Chinese tycoon ‘helping inquiries’ into 2015 stock market turmoil and case of former top spy
Billionaire businessman Xiao Jianhua on mainland ‘assisting investigations’, say sources
A Chinese billionaire who disappeared mysteriously from his luxury Hong Kong hotel over the Lunar New Year weekend is now on the mainland and “assisting investigations” into the stock market turmoil of 2015 and the case of a former top spy, several sources have told the South China Morning Post.
A source familiar with Xiao Jianhua’s movements said the founder of Beijing-based Tomorrow Group was “persuaded” to cooperate rather than coerced by mainland agents who visited him at his serviced apartment in the Four Seasons Hotel last Friday.
It remains unclear in what capacity the mainland agents came to Hong Kong, or which agencies they represented. But the case has sparked fears that the agents might have been acting beyond their jurisdiction in crossing the border to carry out law enforcement work, thereby violating the city’s rule of law.
The investigation is said to be focused on manipulation that contributed to panic selling during the 2015 market rout.
The investigation is also believed to be related to disgraced former vice-minister of state security Ma Jian, who came under suspicion of violating Communist Party discipline – a euphemism for corruption – earlier that year.
Xiao’s company took out a full-page advertisement in a Chinese-language newspaper yesterday, reprinting a statement it released a day earlier claiming he was “receiving treatment overseas”. Xiao claimed in the newspaper ad to be a Canadian passport holder, although this has not been confirmed. He has also claimed to have a diplomatic passport. Antigua and Barbuda named him ambassador-at-large in 2015, according to a report on news portal Caribbean360.
A source close to the tycoon said Xiao was currently on the mainland and could communicate directly with his family.
Another source said the actions of Xiao, whose Tomorrow Group is behind many large merger and acquisition deals, have had a “significant impact” on the mainland economy.
Sources told the Post earlier Xiao, 46, left the hotel on Friday. Police officers examined the hotel’s CCTV footage which did not show any scuffles involving Xiao and his two women bodyguards. The hotel refused to comment, citing an active police investigation.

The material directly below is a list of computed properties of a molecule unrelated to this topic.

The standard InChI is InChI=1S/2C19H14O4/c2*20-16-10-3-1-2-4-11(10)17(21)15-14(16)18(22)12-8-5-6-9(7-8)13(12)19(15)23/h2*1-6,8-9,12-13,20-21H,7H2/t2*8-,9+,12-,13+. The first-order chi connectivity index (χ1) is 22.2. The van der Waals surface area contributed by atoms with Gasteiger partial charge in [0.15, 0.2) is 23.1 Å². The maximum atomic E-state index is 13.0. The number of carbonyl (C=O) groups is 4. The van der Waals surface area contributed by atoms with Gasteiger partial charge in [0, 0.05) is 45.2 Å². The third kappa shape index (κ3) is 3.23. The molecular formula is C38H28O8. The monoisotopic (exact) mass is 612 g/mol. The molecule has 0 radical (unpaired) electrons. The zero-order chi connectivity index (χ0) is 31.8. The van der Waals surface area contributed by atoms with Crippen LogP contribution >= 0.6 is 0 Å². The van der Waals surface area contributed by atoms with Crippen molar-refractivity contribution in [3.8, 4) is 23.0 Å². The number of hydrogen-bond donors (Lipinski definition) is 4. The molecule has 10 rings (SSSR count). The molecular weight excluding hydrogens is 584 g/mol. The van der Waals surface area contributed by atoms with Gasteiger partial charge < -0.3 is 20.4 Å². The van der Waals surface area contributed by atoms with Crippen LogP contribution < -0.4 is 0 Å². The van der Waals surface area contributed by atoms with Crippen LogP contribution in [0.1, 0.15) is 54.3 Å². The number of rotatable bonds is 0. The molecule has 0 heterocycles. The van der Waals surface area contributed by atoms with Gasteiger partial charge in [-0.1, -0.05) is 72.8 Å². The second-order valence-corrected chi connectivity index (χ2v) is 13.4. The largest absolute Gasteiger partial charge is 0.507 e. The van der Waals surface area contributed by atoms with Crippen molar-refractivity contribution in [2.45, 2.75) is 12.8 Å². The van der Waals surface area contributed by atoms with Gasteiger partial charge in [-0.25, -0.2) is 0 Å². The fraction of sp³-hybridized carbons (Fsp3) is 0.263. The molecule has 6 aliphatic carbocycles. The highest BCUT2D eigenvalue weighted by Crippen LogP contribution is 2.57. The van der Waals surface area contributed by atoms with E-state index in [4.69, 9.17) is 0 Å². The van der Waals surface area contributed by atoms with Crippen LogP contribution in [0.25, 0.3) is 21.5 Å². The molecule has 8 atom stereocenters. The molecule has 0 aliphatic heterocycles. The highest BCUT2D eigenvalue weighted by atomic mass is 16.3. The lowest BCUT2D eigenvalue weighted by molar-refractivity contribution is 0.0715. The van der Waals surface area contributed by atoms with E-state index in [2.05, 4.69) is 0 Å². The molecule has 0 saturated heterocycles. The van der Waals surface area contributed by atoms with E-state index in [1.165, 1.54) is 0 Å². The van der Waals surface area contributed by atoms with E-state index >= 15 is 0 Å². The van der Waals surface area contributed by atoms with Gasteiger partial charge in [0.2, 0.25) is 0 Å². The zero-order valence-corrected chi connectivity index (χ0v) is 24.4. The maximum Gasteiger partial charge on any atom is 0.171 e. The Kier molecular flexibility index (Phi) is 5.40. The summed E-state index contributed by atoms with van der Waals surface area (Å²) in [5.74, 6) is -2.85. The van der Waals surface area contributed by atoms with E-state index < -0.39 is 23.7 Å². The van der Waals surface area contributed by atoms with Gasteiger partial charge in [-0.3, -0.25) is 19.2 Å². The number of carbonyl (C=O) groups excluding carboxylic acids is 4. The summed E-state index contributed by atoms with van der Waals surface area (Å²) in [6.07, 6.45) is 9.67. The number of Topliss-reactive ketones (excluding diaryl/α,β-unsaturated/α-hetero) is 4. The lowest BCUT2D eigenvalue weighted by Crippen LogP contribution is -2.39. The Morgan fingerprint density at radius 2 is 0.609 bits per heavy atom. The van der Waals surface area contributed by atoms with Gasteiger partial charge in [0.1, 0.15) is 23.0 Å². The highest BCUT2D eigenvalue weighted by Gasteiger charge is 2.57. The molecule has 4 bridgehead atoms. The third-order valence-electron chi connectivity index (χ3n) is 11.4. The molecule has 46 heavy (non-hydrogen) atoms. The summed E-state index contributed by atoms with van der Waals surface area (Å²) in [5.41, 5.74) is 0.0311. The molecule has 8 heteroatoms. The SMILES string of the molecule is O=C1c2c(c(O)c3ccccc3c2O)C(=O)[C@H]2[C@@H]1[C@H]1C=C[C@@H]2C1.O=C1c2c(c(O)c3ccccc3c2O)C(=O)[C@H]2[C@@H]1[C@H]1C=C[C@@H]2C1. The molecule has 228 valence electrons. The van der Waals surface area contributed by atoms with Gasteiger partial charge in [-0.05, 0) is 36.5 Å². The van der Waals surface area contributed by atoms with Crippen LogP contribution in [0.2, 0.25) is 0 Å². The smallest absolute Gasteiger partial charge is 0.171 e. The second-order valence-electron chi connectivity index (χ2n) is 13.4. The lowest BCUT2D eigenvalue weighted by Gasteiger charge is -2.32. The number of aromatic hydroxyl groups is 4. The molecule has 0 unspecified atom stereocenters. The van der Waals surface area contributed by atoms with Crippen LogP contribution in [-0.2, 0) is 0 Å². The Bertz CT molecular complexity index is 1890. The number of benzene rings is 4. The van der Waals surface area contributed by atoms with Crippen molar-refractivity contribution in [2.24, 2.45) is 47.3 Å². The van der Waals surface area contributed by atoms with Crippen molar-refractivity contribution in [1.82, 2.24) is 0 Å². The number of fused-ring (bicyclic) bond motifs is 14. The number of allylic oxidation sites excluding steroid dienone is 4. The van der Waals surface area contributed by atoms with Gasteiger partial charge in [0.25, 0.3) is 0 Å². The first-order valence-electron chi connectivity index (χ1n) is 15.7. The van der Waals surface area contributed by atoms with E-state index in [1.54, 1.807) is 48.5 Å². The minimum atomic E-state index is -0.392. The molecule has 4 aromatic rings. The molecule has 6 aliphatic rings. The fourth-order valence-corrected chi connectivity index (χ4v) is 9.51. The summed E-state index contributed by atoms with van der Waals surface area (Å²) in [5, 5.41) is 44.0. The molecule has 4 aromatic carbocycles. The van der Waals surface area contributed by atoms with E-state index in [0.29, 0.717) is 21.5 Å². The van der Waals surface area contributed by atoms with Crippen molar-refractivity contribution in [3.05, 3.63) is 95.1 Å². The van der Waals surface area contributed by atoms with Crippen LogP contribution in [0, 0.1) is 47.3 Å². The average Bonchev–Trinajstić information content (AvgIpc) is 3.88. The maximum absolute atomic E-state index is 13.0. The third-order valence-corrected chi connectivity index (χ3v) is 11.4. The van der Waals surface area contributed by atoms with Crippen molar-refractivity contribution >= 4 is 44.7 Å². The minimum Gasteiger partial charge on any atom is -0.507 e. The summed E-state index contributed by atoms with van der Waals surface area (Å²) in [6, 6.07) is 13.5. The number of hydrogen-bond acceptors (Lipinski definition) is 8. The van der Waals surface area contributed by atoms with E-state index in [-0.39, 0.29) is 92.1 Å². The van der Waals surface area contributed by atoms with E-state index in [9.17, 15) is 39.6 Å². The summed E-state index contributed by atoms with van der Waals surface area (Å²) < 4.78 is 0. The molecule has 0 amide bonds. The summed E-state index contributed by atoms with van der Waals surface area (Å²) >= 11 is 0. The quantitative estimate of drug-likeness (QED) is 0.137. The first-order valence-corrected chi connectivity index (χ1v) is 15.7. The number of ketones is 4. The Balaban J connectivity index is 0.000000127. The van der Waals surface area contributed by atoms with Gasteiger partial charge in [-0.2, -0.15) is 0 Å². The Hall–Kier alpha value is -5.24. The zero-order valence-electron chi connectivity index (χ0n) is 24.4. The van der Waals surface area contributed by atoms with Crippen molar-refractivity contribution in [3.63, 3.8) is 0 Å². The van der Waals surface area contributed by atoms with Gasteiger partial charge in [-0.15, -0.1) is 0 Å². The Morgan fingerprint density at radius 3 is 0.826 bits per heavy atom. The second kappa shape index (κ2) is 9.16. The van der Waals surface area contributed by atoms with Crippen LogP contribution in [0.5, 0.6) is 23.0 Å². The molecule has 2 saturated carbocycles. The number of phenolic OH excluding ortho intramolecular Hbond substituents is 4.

Xiao was regarded as having close ties to families and relatives of mainland political heavyweights, which helped him amass billions of yuan through deals.
Beijing launched a massive crackdown on corruption and economic crimes more than four years ago, and more recently has sent agents abroad to bring suspects back to the mainland.
Hong Kong police on Wednesday said reports that it was involved in the operation on Friday were “purely speculative and carried no truth”. The Security Bureau said earlier the Basic Law authorised only local authorities to carry out law enforcement in the city. A bureau spokesman said police had contacted mainland authorities for information.
Xiao’s case echoes the disappearance of five Hong Kong book sellers a year ago, sparking questions about whether Beijing was flouting Hong Kong’s Basic Law and breaching the city’s autonomy. The issue could surface in the coming chief executive race, and aspirants were yesterday asked to comment.
Regina Ip Lau Suk-yee, a chief executive contender and former security minister, said the case reflected the long-standing lack of a a deal between Hong Kong and the mainland on transfer of fugitives and reciprocal judicial assistance. “The government has failed to solve these problems for a long time,” Ip said. “After I left the government, there was no follow-up on the issue.”
Another contender for the city’s top job, retired judge Woo Kwok-hing, cited Article 28 of the Basic Law, which states that no Hong Kong resident shall be subjected to arbitrary or unlawful arrest, detention or imprisonment. Woo said more facts were needed before deciding on an action.
A spokesman for John Tsang Chun-wah, a front runner in the leadership race, said the former finance minister was not clear about the case, but only Hong Kong officers could enforce the law in the city.
A spokesman for Carrie Lam Cheng Yuet-ngor said the former No 2 official understood public concerns over the matter and everything should be handled in accordance with the law.
The Chief Executive’s Office refused to comment.